The impending departure of Invesco’s Neil Woodford has highlighted the need for buy-side traders to use transaction cost analysis (TCA) to help plan for the impact of major internal events, such as the departure of a star fund manager, according to financial data provider Markit.
Woodford, Invesco Perpetual’s most high-profile fund manager is stepping down in 2014 to set up his own boutique investment house and Markit said the potential risk of fund redemptions from investors that want to follow him is something the firm’s dealing desk should prepare for.
Markit used its TCA service to examine a trading scenario assuming investor redemptions rise enough that dealers would need to sell around 10% of his funds’ holdings, which it said was in line with the experience of other asset managers in similar circumstances. With Woodford responsible for around £30 billion in assets there is a significant market impact risk from selling his shares.
Among the large cap stocks in his portfolio, Markit’s analysis found they could move on average by about 0.38% as a result of a sell-off, rising to as much as 0.5% for British Telecom and Reckitt Benckiser.
“I think it’s vital for buy-side firms that are facing these kind of major events where there could be a lot of redemptions that they plan well in advance. Having a plan of action for how you’re going to deal with this could potentially help reduce market impact,” said Michael Richter, director at Markit.
Invesco Perpetual declined to comment, but is known to have a handover process in place. Woodford is not set to leave until April 2014 and is expected to be succeeded by Mark Barnett, who has been keen to promote a sense of continuity.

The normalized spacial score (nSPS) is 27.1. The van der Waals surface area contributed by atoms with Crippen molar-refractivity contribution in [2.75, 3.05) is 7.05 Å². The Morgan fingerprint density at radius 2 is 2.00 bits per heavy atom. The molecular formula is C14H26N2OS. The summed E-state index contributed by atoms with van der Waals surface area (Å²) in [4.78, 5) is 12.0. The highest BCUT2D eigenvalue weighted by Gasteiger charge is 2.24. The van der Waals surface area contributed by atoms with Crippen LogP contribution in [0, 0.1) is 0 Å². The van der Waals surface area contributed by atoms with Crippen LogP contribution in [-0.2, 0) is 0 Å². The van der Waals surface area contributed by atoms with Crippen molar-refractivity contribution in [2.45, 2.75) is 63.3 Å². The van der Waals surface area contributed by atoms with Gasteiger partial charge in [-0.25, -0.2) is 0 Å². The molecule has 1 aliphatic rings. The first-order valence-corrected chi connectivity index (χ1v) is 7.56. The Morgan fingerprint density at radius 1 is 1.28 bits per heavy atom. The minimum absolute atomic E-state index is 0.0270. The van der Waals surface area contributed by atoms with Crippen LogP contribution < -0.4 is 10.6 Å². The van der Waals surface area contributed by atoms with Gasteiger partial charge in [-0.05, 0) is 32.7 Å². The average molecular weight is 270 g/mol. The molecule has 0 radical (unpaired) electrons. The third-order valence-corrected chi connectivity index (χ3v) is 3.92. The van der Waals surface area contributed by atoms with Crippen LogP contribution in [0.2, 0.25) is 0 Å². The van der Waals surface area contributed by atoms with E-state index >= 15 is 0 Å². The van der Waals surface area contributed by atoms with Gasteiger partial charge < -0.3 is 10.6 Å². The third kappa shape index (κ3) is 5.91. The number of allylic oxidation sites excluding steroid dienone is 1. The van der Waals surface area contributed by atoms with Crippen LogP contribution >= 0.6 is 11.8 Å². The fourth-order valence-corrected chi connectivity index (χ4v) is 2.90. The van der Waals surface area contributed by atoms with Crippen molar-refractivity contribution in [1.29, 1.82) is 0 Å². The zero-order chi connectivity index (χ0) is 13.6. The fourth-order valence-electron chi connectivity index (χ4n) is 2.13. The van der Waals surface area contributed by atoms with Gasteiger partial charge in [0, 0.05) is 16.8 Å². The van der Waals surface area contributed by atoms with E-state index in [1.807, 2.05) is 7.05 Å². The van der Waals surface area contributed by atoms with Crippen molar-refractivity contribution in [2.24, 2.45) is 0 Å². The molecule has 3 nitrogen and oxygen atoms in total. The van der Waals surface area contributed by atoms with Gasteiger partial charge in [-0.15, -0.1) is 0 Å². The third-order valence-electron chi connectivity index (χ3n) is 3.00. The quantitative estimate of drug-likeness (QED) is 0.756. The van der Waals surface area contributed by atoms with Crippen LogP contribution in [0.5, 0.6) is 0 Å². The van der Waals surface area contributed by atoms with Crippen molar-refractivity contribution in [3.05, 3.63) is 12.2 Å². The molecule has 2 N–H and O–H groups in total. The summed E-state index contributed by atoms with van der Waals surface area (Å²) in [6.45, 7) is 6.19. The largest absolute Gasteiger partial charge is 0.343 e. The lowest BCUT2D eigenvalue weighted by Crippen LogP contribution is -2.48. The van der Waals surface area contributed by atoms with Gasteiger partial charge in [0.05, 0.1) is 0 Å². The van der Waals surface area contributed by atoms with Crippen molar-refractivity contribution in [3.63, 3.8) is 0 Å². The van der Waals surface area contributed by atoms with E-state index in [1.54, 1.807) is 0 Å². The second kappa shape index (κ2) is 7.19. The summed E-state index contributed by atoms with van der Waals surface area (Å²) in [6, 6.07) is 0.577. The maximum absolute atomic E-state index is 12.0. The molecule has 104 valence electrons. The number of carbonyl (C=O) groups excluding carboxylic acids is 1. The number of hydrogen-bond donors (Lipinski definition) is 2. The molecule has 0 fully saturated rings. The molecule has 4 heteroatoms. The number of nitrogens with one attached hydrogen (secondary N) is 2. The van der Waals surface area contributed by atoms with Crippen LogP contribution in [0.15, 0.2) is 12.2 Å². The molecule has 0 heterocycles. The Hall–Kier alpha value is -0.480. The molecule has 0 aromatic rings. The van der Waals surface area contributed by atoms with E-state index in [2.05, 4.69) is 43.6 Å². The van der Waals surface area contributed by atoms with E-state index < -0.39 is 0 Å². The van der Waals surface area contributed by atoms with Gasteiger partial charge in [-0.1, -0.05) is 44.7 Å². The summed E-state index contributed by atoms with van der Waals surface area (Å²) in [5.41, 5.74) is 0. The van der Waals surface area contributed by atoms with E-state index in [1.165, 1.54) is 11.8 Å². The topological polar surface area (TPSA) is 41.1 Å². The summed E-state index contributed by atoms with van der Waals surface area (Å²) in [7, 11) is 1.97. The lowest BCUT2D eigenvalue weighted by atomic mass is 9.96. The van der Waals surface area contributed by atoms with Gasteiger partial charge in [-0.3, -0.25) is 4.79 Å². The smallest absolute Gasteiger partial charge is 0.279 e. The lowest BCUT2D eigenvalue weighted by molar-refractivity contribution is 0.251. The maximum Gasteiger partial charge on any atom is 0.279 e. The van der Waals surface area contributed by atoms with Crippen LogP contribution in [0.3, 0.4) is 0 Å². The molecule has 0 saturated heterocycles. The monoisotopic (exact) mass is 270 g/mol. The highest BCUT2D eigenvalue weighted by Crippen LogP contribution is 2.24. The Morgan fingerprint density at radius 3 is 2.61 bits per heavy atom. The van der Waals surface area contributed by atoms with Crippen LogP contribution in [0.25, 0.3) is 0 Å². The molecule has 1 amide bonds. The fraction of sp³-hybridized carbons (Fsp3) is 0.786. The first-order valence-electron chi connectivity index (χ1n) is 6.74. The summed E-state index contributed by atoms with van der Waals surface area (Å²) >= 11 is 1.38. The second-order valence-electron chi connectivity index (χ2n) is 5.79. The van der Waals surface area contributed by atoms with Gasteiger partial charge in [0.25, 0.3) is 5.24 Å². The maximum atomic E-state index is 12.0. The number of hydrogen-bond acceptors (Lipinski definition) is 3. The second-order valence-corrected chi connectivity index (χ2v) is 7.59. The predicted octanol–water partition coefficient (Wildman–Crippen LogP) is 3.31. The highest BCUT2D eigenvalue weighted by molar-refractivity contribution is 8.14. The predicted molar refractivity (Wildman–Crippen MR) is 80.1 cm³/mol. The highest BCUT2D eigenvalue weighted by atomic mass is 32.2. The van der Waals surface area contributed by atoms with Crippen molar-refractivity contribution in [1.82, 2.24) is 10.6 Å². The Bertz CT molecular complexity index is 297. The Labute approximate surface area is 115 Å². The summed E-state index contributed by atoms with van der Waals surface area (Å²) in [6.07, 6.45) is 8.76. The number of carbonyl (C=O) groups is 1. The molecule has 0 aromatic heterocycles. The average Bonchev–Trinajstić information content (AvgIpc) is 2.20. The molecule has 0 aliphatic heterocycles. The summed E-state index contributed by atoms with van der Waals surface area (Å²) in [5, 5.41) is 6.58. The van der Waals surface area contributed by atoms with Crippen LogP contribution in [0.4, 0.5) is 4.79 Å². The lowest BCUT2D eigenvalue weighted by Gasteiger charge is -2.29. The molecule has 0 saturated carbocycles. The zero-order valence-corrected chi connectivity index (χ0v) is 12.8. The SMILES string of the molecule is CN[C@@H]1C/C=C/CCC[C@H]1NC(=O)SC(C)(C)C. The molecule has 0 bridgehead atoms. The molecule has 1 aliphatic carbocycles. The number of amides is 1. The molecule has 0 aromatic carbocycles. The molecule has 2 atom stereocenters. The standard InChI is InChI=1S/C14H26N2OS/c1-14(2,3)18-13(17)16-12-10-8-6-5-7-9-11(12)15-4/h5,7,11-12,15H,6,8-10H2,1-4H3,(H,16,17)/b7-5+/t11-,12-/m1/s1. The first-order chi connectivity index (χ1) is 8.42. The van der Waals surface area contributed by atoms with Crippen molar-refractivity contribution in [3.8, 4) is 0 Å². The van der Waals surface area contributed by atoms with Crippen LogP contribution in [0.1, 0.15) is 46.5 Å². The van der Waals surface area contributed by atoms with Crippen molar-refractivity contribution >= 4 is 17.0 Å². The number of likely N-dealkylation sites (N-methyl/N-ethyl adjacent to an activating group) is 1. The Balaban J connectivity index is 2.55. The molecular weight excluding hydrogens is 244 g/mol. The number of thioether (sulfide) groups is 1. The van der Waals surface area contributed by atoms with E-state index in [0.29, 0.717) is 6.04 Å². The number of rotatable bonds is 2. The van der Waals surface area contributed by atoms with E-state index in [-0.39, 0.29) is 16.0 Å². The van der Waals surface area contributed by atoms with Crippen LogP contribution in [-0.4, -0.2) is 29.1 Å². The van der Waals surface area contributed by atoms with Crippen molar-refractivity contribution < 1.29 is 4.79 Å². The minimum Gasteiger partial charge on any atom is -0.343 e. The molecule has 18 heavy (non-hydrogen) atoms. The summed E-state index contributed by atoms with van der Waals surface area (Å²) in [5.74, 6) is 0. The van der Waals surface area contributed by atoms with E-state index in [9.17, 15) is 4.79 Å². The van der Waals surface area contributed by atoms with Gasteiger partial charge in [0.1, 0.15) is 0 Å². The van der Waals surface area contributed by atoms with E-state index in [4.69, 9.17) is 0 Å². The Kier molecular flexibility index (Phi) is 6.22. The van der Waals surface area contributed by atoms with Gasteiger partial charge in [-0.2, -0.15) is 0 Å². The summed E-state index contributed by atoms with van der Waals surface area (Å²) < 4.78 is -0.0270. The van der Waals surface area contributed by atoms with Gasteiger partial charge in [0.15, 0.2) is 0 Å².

Richter said it was likely the Invesco trading team has been planning for Woodford’s departure for some time to minimise any market impact suffered as a result of significant share disposals, using TCA to examine the worst affected stocks so they can find the liquidity needed.
“There’s a tendency to think that TCA is predominantly for post-trade analysis, but this shows the advantage of using pre-trade TCA pro-actively to plan trading strategies. Our model gives you an indication of the market impact you would expect to have,” Richter explained.
Small stock troubles
However, Woodford’s portfolio also includes an unusually high number of smaller stocks, according to Markit, and this could be problematic when attempting to meet redemptions.
Problems in accessing liquidity are driving asset management groups away from smaller stocks in general, despite their potential for alpha.
“There have been precedents in the last ten years where fund management groups try to avoid having too many illiquid stocks in a portfolio,” said Will Duff Gordon, research director at Markit.
“There will always be very talented active managers and if they have that Midas touch then they will largely be able to invest however they like. But if we look at the way the buy-side is developing, it’s becoming more systematic, more programmatic and quantitative.”